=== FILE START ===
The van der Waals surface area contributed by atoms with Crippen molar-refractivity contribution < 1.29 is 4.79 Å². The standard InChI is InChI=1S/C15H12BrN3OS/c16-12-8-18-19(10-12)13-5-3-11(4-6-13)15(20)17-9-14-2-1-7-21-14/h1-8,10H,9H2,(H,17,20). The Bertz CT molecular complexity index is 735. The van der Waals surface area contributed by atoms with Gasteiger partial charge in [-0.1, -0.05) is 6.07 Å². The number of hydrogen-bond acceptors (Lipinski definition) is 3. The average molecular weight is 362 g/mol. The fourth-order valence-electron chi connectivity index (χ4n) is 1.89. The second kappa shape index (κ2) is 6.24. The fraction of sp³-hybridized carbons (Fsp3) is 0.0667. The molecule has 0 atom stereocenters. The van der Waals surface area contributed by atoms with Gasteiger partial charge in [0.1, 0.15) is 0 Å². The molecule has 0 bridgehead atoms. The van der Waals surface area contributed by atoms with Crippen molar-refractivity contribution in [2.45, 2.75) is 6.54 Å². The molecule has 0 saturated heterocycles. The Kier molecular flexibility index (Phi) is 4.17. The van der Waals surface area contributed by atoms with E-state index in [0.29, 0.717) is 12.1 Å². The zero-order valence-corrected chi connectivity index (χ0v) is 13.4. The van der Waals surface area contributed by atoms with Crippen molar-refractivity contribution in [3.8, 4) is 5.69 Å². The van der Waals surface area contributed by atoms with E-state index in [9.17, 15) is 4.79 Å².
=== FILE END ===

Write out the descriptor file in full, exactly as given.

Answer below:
The van der Waals surface area contributed by atoms with Crippen molar-refractivity contribution < 1.29 is 4.79 Å². The standard InChI is InChI=1S/C15H12BrN3OS/c16-12-8-18-19(10-12)13-5-3-11(4-6-13)15(20)17-9-14-2-1-7-21-14/h1-8,10H,9H2,(H,17,20). The Bertz CT molecular complexity index is 735. The van der Waals surface area contributed by atoms with Gasteiger partial charge in [-0.1, -0.05) is 6.07 Å². The number of hydrogen-bond acceptors (Lipinski definition) is 3. The average molecular weight is 362 g/mol. The fourth-order valence-electron chi connectivity index (χ4n) is 1.89. The second kappa shape index (κ2) is 6.24. The fraction of sp³-hybridized carbons (Fsp3) is 0.0667. The molecule has 0 atom stereocenters. The van der Waals surface area contributed by atoms with Gasteiger partial charge in [0.1, 0.15) is 0 Å². The molecule has 0 bridgehead atoms. The van der Waals surface area contributed by atoms with Crippen molar-refractivity contribution in [2.45, 2.75) is 6.54 Å². The molecule has 0 saturated heterocycles. The Kier molecular flexibility index (Phi) is 4.17. The van der Waals surface area contributed by atoms with E-state index in [0.29, 0.717) is 12.1 Å². The zero-order valence-corrected chi connectivity index (χ0v) is 13.4. The van der Waals surface area contributed by atoms with Crippen molar-refractivity contribution in [3.8, 4) is 5.69 Å². The van der Waals surface area contributed by atoms with E-state index in [9.17, 15) is 4.79 Å².